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Unpartnered By Design: Reframing How We Think About Singleness

 An illustration split into four separate illustrations. In the top-left corner is a woman sitting alone on a park bench, reading serenely. She has long red hair and her legs and feet are resting on the park bench. On the top right is a co-ed group of folks with their arms around one another facing three crosses. The red-haired woman is among them, and we can only see their backs. In the lower left-hand corner is three people playing mini-golf, with the red-haired woman in the middle. In the lower righthand corner, a group of people featuring the red-haired woman are eating at a restaurant.
Charnel Hunter

Nearly 40% of U.S. adults are single, and some choose not to look for a relationship or date. If singleness is common, why are single people treated unfairly?

“Why are you still single?” It’s a question that seems inescapable at family dinner tables and holiday parties for many single folks. But why don’t married or partnered people get asked about their life choices in the same way?

Host Anita Rao talks with sociologist and associate professor at the University of Maryland Dr. Kris Marsh, who pushes to normalize singlehood in her research examining Black American singles and their lifestyles. She points to structural forces like racism that constrain the dating pool and encourages single people to establish friendships that are non-romantic and nurturing in her book, “The Love Jones Cohort: Single and Living Alone in the Black Middle Class.”

Anita also talks with Aisha Jenkins, a single mother by choice and the founder and creator of “Start to Finish Motherhood,” a podcast that helps women navigate fertility and motherhood without a partner. Aisha shares her personal journey that inspired the podcast, how she navigates judgment from others and what she teaches her two young daughters about singlehood.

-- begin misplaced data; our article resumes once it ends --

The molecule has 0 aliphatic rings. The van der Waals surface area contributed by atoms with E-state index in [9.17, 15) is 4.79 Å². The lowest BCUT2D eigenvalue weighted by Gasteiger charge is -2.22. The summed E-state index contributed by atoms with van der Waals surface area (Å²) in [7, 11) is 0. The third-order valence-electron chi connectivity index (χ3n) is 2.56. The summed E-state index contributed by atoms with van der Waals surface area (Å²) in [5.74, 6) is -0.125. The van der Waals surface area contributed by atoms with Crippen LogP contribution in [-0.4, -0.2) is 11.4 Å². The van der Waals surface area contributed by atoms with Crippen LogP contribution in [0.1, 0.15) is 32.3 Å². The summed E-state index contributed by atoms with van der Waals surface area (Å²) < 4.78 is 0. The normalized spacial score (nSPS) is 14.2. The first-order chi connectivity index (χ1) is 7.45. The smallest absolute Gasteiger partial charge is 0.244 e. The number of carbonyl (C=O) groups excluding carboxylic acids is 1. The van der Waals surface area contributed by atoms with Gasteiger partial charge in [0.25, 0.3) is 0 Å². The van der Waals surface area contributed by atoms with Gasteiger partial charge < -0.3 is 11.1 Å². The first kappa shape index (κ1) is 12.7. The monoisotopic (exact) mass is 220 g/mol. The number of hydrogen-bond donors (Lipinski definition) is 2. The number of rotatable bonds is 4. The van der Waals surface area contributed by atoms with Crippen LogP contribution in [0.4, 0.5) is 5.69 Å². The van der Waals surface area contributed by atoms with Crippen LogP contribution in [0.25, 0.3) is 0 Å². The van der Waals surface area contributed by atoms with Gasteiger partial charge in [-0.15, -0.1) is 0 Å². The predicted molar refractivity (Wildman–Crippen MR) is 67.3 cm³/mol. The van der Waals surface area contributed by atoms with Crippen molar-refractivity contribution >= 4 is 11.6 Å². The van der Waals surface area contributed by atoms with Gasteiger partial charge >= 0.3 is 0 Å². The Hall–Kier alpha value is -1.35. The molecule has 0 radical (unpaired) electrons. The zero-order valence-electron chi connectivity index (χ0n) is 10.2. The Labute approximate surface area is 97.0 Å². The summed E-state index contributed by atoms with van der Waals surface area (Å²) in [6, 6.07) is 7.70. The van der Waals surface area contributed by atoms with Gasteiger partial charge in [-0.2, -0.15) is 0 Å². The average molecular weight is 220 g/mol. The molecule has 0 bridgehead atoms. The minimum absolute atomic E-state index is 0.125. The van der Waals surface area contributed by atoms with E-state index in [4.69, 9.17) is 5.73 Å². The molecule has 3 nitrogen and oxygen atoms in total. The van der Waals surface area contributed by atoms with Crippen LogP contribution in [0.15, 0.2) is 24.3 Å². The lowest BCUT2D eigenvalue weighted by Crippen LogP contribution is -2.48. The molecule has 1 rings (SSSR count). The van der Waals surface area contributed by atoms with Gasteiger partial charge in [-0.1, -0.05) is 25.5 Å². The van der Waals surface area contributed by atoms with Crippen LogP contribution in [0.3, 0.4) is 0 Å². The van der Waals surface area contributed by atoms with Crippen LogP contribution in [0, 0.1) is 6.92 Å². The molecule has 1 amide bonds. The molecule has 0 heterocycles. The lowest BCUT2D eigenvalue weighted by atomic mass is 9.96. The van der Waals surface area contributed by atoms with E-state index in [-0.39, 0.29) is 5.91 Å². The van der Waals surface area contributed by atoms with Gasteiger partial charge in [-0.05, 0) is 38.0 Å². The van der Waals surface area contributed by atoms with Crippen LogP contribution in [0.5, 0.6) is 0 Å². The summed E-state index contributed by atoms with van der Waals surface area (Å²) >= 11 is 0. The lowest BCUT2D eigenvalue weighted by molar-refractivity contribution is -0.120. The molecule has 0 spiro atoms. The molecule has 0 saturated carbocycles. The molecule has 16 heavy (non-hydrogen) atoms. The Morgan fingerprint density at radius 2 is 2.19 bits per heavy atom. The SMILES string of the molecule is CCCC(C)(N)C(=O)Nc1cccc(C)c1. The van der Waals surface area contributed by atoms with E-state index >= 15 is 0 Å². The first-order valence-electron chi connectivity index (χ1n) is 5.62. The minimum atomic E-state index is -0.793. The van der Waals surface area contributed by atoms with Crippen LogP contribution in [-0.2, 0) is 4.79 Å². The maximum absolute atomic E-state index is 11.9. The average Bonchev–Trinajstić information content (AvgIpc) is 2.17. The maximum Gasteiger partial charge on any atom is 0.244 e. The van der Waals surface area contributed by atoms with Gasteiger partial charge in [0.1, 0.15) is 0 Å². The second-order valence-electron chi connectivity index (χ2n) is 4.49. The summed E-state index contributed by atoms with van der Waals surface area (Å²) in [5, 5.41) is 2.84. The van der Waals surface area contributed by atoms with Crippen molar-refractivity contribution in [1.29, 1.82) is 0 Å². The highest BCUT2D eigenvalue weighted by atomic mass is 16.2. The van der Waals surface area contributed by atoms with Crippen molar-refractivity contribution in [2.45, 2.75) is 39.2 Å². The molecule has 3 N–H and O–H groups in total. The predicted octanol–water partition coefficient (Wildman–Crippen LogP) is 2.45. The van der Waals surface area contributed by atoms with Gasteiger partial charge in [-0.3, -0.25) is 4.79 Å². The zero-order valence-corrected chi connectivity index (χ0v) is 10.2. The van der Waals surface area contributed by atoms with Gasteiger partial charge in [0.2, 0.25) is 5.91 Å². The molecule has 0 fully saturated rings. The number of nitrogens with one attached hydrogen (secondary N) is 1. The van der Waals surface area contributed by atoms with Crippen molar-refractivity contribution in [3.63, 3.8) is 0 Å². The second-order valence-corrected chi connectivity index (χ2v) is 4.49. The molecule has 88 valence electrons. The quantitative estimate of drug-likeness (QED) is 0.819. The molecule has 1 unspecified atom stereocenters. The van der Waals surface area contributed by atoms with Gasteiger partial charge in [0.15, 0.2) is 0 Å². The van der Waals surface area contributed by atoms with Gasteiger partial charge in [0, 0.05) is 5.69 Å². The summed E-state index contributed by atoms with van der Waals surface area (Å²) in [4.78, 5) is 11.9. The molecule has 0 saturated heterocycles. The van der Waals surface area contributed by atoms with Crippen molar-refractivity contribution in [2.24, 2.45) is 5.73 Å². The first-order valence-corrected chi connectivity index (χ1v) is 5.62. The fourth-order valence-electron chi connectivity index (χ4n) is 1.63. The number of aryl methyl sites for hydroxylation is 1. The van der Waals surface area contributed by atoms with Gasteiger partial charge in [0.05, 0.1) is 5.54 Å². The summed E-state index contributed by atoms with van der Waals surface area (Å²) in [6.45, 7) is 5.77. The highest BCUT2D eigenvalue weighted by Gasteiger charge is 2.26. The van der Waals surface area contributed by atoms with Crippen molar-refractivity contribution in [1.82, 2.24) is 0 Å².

And writer Lucas Bradley joins the conversation to offer his perspective on singlehood as a man. Lucas knew that singleness was his natural orientation since he was a young adult, but outside messages caused inner turmoil. Over time, he discovered empowering ways to cultivate a life with purpose, which he writes about in his Substack newsletter, “A Single Point of Light.”

Thank you to Carla, Christina, Justin, Mel and Michele for sharing stories with us for this episode!

Three Tips To Embrace Being Single (from our guests)

1. Assert your choice — don’t ask.

“If you ask the Black community for permission to have a baby on your own, you set yourself up for certain conversations that can be really uncomfortable. And so my approach to letting people know is I state it as a fact, and I move on. I don't stay around for your judgment.”
- Aisha Jenkins, Founder/Creator of “Start to Finish Motherhood” podcast

2. Create a strong network of non-romantic relationships.

“I have a different set of friends for many different reasons, some that I go golfing with, some that I go to church with, some that I go to brunch with. I appreciate my friends. And it's really important for me to have a network of friends.”
- Dr. Kris Marsh, Author of “The Love Jones Cohort: Single and Living Alone in the Black Middle Class.”

3. Building the life you want takes time.

“It could look like remembering to send birthday cards to people. It could look like learning how to cook something new. And just doing a lot of trial by error when it comes to building the skills that it takes to really live a single life with a lot of depth and passion, because if you think it's going to happen overnight, you're probably going to get down on yourself pretty quick.”
- Lucas Bradley, writer of “A Single Point of Light” Substack newsletter

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Paige Perez (she/her) is a Caribbean-American audio and photojournalist born and raised in Brooklyn, NY. Her work covering sexual and reproductive health, the climate crisis, and racial inequity is published in The Guardian, HuffPost Voices, and Bronx Times. Paige is a recent graduate of the Craig Newmark Graduate School of Journalism at CUNY, where she concentrated in health/science reporting and specialized in audio and video. When she is not reporting and producing, she is probably visiting local art spaces or making images.
Anita Rao is an award-winning journalist, host, creator, and executive editor of "Embodied," a weekly radio show and podcast about sex, relationships & health.